he secured the office, this third man Herman mentions no name
was the only claimant. In 1046, he proceeds, Henry III held a
synod at Pavia and then went on to Piacenza, where Gratian, whom
the Romans had made Pope after the expulsion of the others, came
to him and was received with honour. It almost seems as though
the information which reached Reichenau distinguished Gratian from
the unnamed person to whom Benedict had disposed of the Papacy.
Herman then relates that Henry went on to Sutri, where a synod was
held and the case of the ' erroneous ' Popes diligently examined.
Gratian was convicted and deprived of his see. No reason is assigned
for his deprivation, but it is clear from the fact that he had had an
honourable reception at Piacenza that he was treated on a different
footing from Benedict ; we may even say, that he was the one man who
at that time was considered to have any claim to the Papacy. But
before deciding on the validity of his claim it was necessary to inquire
into the circumstances in which the Papacy had changed hands so
irregularly in 1045. It is not said that either Benedict or Silvester
was deprived by the synod : they were treated as having already
ceased to be Popes. Only Gratian was deposed. 1
Two points may be noticed. Herman, as I have observed, does
not expressly say that Gratian was the third of the three Popes who
came upon the scene in 1044. His words even suggest that all
three were deposed and that Gratian was elected in their place. This
was certainly the sense in which the statement was understood by
Otto of Freising 2 a century later. Secondly, Herman does not say
that Gratian assumed the name of Gregory VI. Had he written
after Hildebrand had shown his adhesion to Gratian by calling him-
self Gregory VII, the chronicler's silence would be easy to explain ;
he might have wished to dissociate Hildebrand from the deposed
Pope. But Herman, I have said, died in 1052, more than twenty
years before Hildebrand succeeded to the Papacy. I can therefore
only infer that the story which reached Reichenau told that a certain
Gratian was made Pope, that he was favourably received by Henry III,
and that shortly afterwards he was deprived for what reason is not
stated 3 by the synod of Sutri. An essential fact had been concealed
from Herman's knowledge.
If Herman was only partially acquainted with what happened we
need not be surprised if the reports which reached Germany later
were still less well furnished with accurate information. For example,
the Annals of Niederaltaich were written about twenty or twenty-five
years after the events in which we are interested ; and the monastery,
situated on the Danube between Ratisbon and Passau, was in a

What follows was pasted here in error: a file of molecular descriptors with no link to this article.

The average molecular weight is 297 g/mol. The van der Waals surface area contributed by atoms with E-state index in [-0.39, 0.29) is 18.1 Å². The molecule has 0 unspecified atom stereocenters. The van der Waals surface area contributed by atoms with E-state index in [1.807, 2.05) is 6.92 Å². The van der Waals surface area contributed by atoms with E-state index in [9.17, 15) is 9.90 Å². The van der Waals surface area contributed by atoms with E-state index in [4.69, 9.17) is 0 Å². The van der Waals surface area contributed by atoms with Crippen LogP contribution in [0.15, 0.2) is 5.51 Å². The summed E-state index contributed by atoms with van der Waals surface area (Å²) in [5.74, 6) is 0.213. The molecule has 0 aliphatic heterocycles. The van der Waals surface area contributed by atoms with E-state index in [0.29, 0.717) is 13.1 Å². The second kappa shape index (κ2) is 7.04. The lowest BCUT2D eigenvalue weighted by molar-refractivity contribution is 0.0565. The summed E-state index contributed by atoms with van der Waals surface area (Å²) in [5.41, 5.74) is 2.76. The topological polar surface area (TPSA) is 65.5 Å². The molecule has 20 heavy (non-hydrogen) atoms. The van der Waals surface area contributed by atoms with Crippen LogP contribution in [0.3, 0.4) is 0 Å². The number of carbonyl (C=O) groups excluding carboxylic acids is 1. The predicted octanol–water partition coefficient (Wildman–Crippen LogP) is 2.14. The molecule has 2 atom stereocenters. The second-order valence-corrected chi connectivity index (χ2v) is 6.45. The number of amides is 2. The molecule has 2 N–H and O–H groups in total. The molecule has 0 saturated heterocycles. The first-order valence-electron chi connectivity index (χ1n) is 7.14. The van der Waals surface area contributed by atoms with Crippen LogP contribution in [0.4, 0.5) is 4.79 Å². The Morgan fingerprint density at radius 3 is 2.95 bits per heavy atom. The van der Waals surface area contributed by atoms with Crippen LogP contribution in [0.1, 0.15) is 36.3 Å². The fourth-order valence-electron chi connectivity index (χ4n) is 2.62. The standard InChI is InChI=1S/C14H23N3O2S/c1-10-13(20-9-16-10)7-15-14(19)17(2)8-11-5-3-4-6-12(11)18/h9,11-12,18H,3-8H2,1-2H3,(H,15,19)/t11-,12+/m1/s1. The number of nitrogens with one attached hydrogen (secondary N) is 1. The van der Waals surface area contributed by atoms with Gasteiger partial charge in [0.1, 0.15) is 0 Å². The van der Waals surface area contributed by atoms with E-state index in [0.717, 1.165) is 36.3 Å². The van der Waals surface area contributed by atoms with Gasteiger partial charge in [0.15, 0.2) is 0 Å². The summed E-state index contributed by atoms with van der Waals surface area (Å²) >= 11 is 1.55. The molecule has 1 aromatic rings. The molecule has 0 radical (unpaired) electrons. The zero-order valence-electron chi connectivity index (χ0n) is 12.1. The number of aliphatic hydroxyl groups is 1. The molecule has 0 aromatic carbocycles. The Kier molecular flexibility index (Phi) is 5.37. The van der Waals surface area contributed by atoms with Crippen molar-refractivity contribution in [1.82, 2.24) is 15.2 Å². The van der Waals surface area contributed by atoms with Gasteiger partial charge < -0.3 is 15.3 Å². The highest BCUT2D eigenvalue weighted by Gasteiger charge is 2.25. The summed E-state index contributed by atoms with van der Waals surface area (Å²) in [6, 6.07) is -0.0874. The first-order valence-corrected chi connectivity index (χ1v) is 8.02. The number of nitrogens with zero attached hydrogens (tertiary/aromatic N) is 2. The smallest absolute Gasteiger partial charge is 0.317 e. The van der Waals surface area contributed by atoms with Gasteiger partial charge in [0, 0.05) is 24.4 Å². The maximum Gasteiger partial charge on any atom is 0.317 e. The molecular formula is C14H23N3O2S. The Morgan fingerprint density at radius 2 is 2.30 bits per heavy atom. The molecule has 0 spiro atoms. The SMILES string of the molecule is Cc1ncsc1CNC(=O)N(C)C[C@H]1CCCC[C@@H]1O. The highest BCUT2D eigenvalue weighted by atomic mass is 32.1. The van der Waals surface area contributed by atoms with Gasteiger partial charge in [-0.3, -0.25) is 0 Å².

favourable position for hearing news from Italy. This is the account
we there read of the synod of Sutri :
The cause of this assembly was three Popes who were all alike
living at that time. For the first of them abandoned the see by
reason of an unlawful marriage which he contracted ; he retired by
his own will rather than by the pressure of any opposition. Where-
fore, while he was still living in the flesh, the Romans conspired
together and set up another Pope. The first, however, sold his
office for money to a third, because in his wrath he refused that
one subject to him should have it. To be brief, they were all
judged in this synod, and deposed ; and Suitger bishop of Bamberg,
a man worthy of the see, was chosen by the whole council of clergy
and people. 4
1 No Acts of the synod are now preserved.
2 Chron. vi. 32, p. 299, ed. A. Hofineister, 1912.
3 It is hinted at in the Catalogus Augiensis (Eccard, Corpus Historicum, ii.
1640), which, though only preserved in a later manuscript, is believed to
represent the Papal list used by Herman : Gratianus a Romanis constitutus, quern
rex Henricus convictum causa erroneorum pastorali baculo privavit.
4 Annales Altahenses maiores, a. 1046, ed. G. H. Pertz, 1868.
BENEDICT IX AND GREGORY VI 11
Here we note the suppression of all the names, and this is again the
more interesting, because the notice was written before Gregory VII
became Pope : it was not influenced by the controversy which followed.
It is not, however, essentially inconsistent with the other German
accounts which I have quoted. The only new point which it brings
in is the story of Pope Benedict's marriage. 1
After Hildebrand became Pope and marked his attachment to
Gregory VI in the plainest manner by adopting his name, it was
natural, as I said at the beginning, that the events of 1046 should
assume a different aspect. This we find well displayed in one of the
Dialogues of Desiderius abbot of Monte Cassino, 2 who succeeded
Hildebrand as Victor III and very likely learned from him his ver-
sion of what took place. 3 He draws a strong contrast between the
demerits of Benedict IX, whose misdoings he can hardly bring